COVID-19 has changed not only how we interact with each other, but also how we think about building design. Until 2020, resilient building design focused primarily on natural and man-made disasters, such as seismic, wind, and flood events. After the events of 2020, it comes as no surprise that pandemics have been added to the list of potential hazards.
The International WELL Building Institute (IWBI) and the WELL Building Standard (WELL) rating system have been around since 2014. IWBI is committed to developing spaces that improve occupant quality of life and WELL is uniquely positioned to address the resilient design aspects of pandemics.
What is the WELL Building Standard?
The WELL Building Standard v1, which launched in October 2014, is a performance-based system for measuring, certifying, and monitoring features of buildings that impact the health and well-being of the people who live, work, and learn in them. Designed to work in harmony with LEED, the Living Building Challenge (LBC), and other leading global green building standards, it encourages projects to pursue both WELL and standards that address environmental sustainability.
Each feature of WELL is designed to address issues that impact the health and comfort of building occupants and considers the impact to the human body on the cardiovascular, digestive, endocrine, immune, integumentary, muscular, nervous, reproductive, respiratory, skeletal, and urinary systems. Many of the features are supported by existing standards set by various government agencies and standard-setting organizations. Additional features are intended to change behaviors by providing information and support for making positive lifestyle choices.
Why do we care about IWBI & WELL?
“I’ve known about WELL since its inception and attended the first WELL Conference in New Orleans in 2014,” said Kimberly Limbaugh, SGA Director of Sustainability. “This year, even before COVID-19, we had decided to dig deeper into WELL and gather information that could be applicable to our work. WELL’s response to COVID-19 has elevated their standing in the design community, and I think we’re going to be hearing a lot more about it in the future.”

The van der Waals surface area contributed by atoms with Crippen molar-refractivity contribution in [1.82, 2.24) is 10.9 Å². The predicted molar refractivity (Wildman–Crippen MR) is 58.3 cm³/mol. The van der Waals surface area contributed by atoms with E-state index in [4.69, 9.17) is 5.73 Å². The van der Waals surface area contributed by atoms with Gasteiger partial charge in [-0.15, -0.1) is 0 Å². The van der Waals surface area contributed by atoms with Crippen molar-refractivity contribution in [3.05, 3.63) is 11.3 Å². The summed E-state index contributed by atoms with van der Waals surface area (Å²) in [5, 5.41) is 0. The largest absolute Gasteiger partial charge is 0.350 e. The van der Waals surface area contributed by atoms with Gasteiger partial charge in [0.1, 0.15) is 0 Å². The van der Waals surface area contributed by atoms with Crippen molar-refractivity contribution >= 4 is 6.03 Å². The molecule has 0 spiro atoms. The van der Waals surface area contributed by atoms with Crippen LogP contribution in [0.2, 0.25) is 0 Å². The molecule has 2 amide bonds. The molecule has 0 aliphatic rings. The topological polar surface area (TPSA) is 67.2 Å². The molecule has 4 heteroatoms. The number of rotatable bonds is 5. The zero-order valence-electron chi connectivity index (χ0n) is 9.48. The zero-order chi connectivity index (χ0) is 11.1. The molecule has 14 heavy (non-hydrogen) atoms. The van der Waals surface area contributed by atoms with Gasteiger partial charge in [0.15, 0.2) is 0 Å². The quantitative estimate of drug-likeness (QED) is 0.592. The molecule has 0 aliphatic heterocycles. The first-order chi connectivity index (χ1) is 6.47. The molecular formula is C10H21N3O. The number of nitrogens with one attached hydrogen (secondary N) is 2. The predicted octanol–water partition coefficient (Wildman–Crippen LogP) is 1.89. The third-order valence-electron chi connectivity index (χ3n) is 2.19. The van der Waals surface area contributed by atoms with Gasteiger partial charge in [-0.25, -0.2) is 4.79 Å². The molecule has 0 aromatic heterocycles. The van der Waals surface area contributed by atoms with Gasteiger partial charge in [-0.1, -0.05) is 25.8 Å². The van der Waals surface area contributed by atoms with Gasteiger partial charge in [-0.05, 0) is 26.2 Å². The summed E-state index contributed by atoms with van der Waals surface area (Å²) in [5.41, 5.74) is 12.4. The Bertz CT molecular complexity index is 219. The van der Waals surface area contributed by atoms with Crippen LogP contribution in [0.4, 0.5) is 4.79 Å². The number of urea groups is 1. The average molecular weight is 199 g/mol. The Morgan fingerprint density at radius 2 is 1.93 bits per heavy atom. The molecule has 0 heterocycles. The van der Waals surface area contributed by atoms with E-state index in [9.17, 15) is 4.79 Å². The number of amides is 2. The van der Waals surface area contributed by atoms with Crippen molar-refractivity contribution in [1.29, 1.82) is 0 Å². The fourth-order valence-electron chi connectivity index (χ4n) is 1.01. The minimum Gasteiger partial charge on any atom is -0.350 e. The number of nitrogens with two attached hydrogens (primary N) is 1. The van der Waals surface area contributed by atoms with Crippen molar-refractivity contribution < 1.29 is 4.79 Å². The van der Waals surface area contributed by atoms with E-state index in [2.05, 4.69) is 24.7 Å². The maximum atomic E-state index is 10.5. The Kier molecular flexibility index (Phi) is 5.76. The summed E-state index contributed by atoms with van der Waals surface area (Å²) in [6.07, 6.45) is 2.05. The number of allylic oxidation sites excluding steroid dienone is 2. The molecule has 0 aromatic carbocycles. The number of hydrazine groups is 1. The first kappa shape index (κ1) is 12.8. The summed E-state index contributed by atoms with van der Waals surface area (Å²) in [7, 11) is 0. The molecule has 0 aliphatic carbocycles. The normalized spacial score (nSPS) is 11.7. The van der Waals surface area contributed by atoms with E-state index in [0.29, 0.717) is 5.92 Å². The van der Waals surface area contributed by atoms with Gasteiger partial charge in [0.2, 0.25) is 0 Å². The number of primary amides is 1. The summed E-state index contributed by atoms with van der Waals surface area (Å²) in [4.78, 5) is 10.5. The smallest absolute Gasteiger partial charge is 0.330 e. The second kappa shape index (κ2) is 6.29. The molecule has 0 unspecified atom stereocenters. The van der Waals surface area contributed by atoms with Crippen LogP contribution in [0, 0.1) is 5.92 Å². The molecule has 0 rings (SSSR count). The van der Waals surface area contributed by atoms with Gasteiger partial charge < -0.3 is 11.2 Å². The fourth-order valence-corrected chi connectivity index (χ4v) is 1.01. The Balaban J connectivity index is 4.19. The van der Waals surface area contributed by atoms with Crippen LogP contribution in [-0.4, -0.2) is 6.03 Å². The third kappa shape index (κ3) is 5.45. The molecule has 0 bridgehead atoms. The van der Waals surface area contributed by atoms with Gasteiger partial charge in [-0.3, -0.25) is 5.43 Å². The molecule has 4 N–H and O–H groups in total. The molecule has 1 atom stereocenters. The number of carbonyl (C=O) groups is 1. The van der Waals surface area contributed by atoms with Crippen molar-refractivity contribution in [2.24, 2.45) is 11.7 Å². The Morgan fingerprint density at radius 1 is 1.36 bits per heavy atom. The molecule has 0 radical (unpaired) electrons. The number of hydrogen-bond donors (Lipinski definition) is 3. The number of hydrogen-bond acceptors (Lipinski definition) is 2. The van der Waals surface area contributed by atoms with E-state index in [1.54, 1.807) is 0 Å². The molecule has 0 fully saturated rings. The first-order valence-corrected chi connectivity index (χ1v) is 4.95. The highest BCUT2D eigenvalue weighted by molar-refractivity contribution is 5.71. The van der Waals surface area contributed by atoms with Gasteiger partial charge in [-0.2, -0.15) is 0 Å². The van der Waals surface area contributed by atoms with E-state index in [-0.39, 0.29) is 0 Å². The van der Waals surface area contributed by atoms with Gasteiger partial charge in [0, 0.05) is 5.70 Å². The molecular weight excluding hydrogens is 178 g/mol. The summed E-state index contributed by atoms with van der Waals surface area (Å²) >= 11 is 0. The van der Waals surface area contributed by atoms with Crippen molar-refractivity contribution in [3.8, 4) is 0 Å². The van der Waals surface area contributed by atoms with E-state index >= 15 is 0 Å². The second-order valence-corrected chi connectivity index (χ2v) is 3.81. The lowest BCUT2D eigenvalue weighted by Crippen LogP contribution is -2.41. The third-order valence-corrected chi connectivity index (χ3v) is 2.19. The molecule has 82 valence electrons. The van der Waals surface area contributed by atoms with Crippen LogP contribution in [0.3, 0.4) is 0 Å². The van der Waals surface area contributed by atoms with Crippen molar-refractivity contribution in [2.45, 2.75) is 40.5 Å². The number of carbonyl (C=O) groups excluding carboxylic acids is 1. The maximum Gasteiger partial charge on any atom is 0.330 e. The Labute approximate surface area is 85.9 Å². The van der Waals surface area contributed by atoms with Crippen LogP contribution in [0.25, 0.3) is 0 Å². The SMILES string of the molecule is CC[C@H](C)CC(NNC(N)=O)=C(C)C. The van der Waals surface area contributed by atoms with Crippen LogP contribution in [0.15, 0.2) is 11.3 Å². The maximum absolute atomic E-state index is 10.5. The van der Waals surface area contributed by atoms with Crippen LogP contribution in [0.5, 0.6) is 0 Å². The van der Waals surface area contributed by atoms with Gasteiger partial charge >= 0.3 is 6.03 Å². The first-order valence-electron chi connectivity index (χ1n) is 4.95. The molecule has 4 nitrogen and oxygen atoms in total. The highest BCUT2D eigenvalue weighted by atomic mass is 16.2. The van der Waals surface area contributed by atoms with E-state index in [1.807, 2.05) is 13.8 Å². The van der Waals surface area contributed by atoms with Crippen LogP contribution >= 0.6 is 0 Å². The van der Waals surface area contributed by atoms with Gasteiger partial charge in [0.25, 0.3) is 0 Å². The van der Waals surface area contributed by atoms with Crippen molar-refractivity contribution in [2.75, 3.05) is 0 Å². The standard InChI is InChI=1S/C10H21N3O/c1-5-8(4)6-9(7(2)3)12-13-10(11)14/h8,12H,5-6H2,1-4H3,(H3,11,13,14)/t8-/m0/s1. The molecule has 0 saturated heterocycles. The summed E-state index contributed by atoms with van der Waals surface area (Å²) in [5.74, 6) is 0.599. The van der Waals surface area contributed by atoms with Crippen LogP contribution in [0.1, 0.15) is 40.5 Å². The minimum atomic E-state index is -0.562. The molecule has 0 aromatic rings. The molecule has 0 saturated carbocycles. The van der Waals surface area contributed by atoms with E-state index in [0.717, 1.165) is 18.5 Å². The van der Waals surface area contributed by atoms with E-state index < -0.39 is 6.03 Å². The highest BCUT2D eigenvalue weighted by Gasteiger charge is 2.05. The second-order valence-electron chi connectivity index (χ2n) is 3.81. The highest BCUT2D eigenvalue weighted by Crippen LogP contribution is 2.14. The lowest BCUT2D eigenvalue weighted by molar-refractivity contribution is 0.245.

WELL registrations have surpassed 550 million square feet across 62 countries, with over 11,000 WELL Accredited Professionals and registrants across the globe. The latest pandemic has highlighted the critical role that buildings play in supporting human health and safety.
What is the status of the WELL Building Standard v2?
The WELL Building Standard graduated to v2 in the first quarter of 2021 and consists of 10 concepts including air, water, nourishment, light, movement, thermal comfort, sound, materials, mind, and community.
These concepts are further broken down into 100+ features, 23 of which are required Preconditions for WELL certification.
Additionally, within the WELL Building Standard v2 framework, there are 8 groups of evidence-based strategies to help support the fight against COVID-19.
- Promote clean contact
- Improve air quality
- Maintain water quality
- Manage risk and create organizational resilience
- Support movement and comfort, including work from home
- Strengthen immune systems
- Foster mental resilience
- Champion community resilience and recovery